Illustration Source: Bing Images
Text © 2014 By Bob Litton
In his “Declaration of Independence”, that slave-owning spendthrift Thomas Jefferson included among men’s “unalienable Rights…the pursuit of Happiness.”
For longer than I can remember, I have mused quizzically on what it means to pursue happiness and whether it was something that could be caught. And, if it could be caught, for how long might it be retained. Above all, what did happiness feel like? The other two “rights” — Life and Liberty — were certainly easy to mentally grasp, although they could be taken away; but “Happiness” appeared a bit diaphanous to me. “Life” and “Liberty” are physical qualities and easily distinguished from their singular opposites. Not so “Happiness”, which is a feeling and thus an internal, invisible sensation (I suppose) with several, maybe even many, contradistinctive feelings, such as sadness, boredom, indifference, yearning, nervousness, anxiety, etc.
Of course, many fairy tales were read to me during childhood that often ended with the phrase “…lived happily ever after”. That was probably the first cliché I learned. However, it did not take many years of maturation to discover that one’s path through life, even starting with an optimistic wedding, was usually littered with the rocks and thorns of unhappy experiences.
Still, I wondered what happiness is and could I recall ever having felt it. If ever there was an adjective that is overworked, it is “happy”: I’m so happy you could come to the party! Happy New Year! I’m sure you’ll be happy in your new home! Tell your friends I am happy their daughter survived that plane crash! (in which everyone else was killed). I can summon vignettes in my brain, particularly from my childhood, that shimmer with fun and pleasant surprises and even jollity, but all those experiences were relatively ephemeral, certainly not lasting as long as an hour or two, much less “forever after”.
If you had asked me twenty-five years ago if I placed any faith in happiness, i.e., saw it as a real state of being, I would have mimicked Ebenezer Scrooge and said, “Bah, humbug!” However, one beautiful, cool autumn day in the early 1990’s, while I was participating in Alcoholics Anonymous and working for one of its members (a remodeling contractor), I was sent on an errand to a client’s parking lot near Richardson, Texas, where my project was to paint some concrete posts a bright yellow. It was quite breezy that day, so I had a small problem dodging the paint drips as they were blown off my brush. But, actually, it was a very pleasant assignment: I was working alone, outside, and doing something physical yet not heavily so. Within a couple of hours I was through and headed back to the construction company office. During the drive, while thinking of nothing apparently memorable, I felt a sudden sense of joy, a feeling stronger than any of that sort I had ever felt before. I uttered out loud, “I feel happy!”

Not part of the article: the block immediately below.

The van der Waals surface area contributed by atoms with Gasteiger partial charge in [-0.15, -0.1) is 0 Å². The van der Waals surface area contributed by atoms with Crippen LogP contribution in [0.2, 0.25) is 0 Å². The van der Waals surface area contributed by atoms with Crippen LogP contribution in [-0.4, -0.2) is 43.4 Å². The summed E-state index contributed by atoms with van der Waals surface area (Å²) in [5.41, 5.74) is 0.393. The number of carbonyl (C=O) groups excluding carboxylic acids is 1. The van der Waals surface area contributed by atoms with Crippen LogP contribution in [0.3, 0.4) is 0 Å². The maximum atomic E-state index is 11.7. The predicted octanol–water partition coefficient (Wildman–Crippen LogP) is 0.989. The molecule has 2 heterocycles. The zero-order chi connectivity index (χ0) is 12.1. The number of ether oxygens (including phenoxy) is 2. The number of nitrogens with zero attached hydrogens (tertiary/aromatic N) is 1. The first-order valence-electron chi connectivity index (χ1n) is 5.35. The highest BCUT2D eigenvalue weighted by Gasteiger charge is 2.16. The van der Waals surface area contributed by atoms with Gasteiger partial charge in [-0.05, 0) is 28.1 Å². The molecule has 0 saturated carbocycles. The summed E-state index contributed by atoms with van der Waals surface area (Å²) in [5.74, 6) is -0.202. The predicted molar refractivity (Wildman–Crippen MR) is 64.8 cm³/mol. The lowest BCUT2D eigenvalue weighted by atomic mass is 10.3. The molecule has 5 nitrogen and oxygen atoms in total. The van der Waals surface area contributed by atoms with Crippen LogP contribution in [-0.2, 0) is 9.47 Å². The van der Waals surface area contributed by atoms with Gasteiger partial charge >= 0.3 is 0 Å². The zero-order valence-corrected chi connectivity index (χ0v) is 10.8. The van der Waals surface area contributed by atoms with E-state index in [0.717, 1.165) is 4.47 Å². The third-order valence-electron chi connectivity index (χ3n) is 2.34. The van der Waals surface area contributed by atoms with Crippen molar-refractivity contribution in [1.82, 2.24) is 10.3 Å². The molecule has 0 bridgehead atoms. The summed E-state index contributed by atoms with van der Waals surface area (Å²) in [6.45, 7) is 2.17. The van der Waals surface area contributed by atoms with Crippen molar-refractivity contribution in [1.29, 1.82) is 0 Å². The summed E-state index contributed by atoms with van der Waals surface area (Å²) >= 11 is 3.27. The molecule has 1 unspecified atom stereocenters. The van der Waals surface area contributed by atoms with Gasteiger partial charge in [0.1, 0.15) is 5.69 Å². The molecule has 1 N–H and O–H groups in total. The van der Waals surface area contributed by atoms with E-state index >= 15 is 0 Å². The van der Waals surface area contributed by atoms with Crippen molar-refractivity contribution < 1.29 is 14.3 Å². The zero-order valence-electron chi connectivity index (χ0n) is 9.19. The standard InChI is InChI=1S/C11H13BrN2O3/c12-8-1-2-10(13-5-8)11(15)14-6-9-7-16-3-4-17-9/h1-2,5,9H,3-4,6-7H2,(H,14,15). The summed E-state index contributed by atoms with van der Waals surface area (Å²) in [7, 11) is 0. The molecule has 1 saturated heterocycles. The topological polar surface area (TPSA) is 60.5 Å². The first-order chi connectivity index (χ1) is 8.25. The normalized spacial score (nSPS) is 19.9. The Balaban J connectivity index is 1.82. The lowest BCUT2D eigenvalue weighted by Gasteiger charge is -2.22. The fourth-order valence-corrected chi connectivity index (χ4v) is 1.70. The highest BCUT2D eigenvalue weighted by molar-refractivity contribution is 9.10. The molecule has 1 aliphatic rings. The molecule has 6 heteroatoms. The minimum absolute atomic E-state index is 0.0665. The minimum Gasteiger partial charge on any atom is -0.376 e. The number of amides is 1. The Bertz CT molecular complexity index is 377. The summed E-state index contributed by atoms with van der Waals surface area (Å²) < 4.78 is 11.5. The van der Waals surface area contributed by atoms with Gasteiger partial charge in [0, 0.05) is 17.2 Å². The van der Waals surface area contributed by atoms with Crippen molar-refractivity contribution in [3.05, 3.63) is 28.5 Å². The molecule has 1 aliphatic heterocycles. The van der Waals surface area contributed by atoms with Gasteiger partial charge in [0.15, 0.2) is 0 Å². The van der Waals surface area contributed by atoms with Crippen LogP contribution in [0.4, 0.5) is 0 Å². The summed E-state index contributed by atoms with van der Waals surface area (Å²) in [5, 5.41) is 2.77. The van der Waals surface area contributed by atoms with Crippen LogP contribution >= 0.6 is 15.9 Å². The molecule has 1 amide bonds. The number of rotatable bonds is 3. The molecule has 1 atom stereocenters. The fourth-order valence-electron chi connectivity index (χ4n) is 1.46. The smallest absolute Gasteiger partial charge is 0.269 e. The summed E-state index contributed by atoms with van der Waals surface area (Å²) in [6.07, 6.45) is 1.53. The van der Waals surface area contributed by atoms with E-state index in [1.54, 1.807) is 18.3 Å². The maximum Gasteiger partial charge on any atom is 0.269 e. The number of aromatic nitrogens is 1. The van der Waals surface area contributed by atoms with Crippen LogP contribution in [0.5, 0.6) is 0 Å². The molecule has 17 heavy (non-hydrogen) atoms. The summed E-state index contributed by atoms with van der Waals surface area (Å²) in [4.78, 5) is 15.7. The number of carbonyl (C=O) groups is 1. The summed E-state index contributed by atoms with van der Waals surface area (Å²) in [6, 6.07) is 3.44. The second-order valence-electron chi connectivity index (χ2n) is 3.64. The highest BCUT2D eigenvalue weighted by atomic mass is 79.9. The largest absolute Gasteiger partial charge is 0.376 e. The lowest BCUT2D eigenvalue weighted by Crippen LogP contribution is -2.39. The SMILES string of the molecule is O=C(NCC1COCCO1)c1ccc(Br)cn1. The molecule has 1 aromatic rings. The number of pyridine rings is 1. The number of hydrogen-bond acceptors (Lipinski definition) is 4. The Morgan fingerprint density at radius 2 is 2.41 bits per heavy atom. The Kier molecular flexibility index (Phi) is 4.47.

Now, looking back on that experience, and trying to be consistent with what I have written above, I think that “happy” was not the correct term to describe my feeling. No, I think I should have said, “I feel joyful!” Isn’t that a strange contrast: “happiness” and “joy”? The word “happiness” implies extendedness, something that can remain continuous for at least a “year” and even perhaps “forever after”. “Joy”, on the other hand, does not bear such a burden; it nearly always relates to a few moments, yet those moments are brighter and more exciting than any happy period, regardless of the latter’s length.
Yes, what I felt was joy, but that experience made me wonder that, if joy could be so palpably real, perhaps the same might be said for happiness. From that day, I have never gainsaid anyone who claimed they were happy, but I have also ducked whenever they expressed their view that I myself should be happy. There are too many shocks during the day and too much harm done by so many people in the world, for me to be “happy” any extended period — not even for a full day. I suppose, however, that I am contented with some elements through my lifetime: that I was able to develop my talents as much as I have; that, as of yet, I have not experienced any life-threatening diseases (unless that viral encephalitis attack a few years ago is classifiable as such); that I have attracted several faithful and helpful friends, as well as met many interesting characters; that I have contributed a few times to the betterment of the communities in which I dwelt; and that I have enjoyed so many works of literature, music and art. More could be added to the list, but I don’t want to make my readers’ eyes glaze over.
I still wonder about ol’ Jefferson’s wording. I think he got that phrase “pursuit of happiness” from John Locke and did not really analyze it much. I believe what he intended to say was “pursuit of property”.